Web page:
Even the base model feels upmarket, with capacitive touch controls for the single-zone climate control system as well as subtle chrome accents.
The 3D detailing on the speedometer also adds to the premium feel of this cabin, and the cupholders cleverly fold to accept larger or smaller cups and bottles with ease.
All models get a seven-inch touchscreen that can display map info from a Honda-sanctioned navigation app, but it only works with iPhones, costs $39 to purchase and relies on a data connection to function.
And it’s the same system on all models, even the $32,990 VTi-L. A proper integrated sat-nav simply isn’t available in the HR-V range.
Otherwise the HR-V is well specced, with standard-fit reversing camera, electric park brake, cruise control and Bluetooth.
Mid and high-grade models get LED headlamps, autonomous emergency braking and rain-sensing wipers.
As far as comfort goes, the HR-V achieves an average score.
The hip-point for the front seats is high and makes it easy to slide in and out, and forward vision is decent. However, the seat squabs are short and under-thigh support isn’t terribly generous as a result.
The back seat is quite spacious though, with plenty of leg, knee and shoulder room for a couple of adults.
The sloping roofline does eat into rear headroom, but unless you’re a basketballer you should find enough space for your noggin in the back of a HR-V. It’s comfortable enough, but there’s still a little room to improve.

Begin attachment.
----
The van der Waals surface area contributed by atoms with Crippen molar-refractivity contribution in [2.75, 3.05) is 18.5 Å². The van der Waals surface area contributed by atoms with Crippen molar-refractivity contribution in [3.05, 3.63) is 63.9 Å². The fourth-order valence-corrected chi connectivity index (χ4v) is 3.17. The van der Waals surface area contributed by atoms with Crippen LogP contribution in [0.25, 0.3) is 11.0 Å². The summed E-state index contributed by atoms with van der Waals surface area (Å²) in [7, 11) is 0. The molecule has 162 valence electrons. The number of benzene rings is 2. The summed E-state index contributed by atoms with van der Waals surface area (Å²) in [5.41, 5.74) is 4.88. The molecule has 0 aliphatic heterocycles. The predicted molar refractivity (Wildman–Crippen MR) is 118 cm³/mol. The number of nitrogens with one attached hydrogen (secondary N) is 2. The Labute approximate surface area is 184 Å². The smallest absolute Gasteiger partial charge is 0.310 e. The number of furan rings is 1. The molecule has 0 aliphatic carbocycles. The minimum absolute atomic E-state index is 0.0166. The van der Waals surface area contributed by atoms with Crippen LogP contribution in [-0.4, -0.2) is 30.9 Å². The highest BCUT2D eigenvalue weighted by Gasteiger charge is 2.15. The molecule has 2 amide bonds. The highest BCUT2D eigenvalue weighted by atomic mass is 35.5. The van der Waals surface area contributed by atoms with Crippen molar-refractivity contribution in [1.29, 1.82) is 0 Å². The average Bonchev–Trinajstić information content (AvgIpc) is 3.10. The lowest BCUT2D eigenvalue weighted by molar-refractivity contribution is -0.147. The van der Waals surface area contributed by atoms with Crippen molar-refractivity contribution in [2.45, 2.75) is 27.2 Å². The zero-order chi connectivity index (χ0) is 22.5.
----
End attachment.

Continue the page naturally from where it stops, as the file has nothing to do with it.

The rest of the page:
The HR-V also boasts the same Magic Seats system found in the Jazz and Civic Hatch, which allows the rear seatbacks to not only fold down, but for the rear seat squabs to fold up.
Tall items can then be carried in the space immediately behind the front seats, using the full height of the cabin.
The boot floor is also quite low, while the hatch opening is wide to facilitate loading. With the rear seats up you can cram up to 437 litres of cargo back there, 1032 litres with the seatbacks folded down.
The cargo cover is a flimsy piece of stretched fabric though, which is frustratingly fiddly to remove and replace, and doesn’t move upwards when the hatch is opened.
ON THE ROAD
- 105kW/172Nm 1.8 litre naturally-aspirated petrol inline four
- Continuously Variable Transmission, paddle shifters on VTi-L
- MacPherson strut front, torsion beam rear suspension
- Electric power steering, 10.6m turning circle
- Disc brakes all around
The HR-V’s 1.8 litre engine and CVT automatic might not rouse your adrenal glands, but the combo works well enough for day-to-day driving.
However, with just 105kW and 172Nm, the single-cam engine (shared with the Civic hatch) doesn’t have an overabundance of oomph.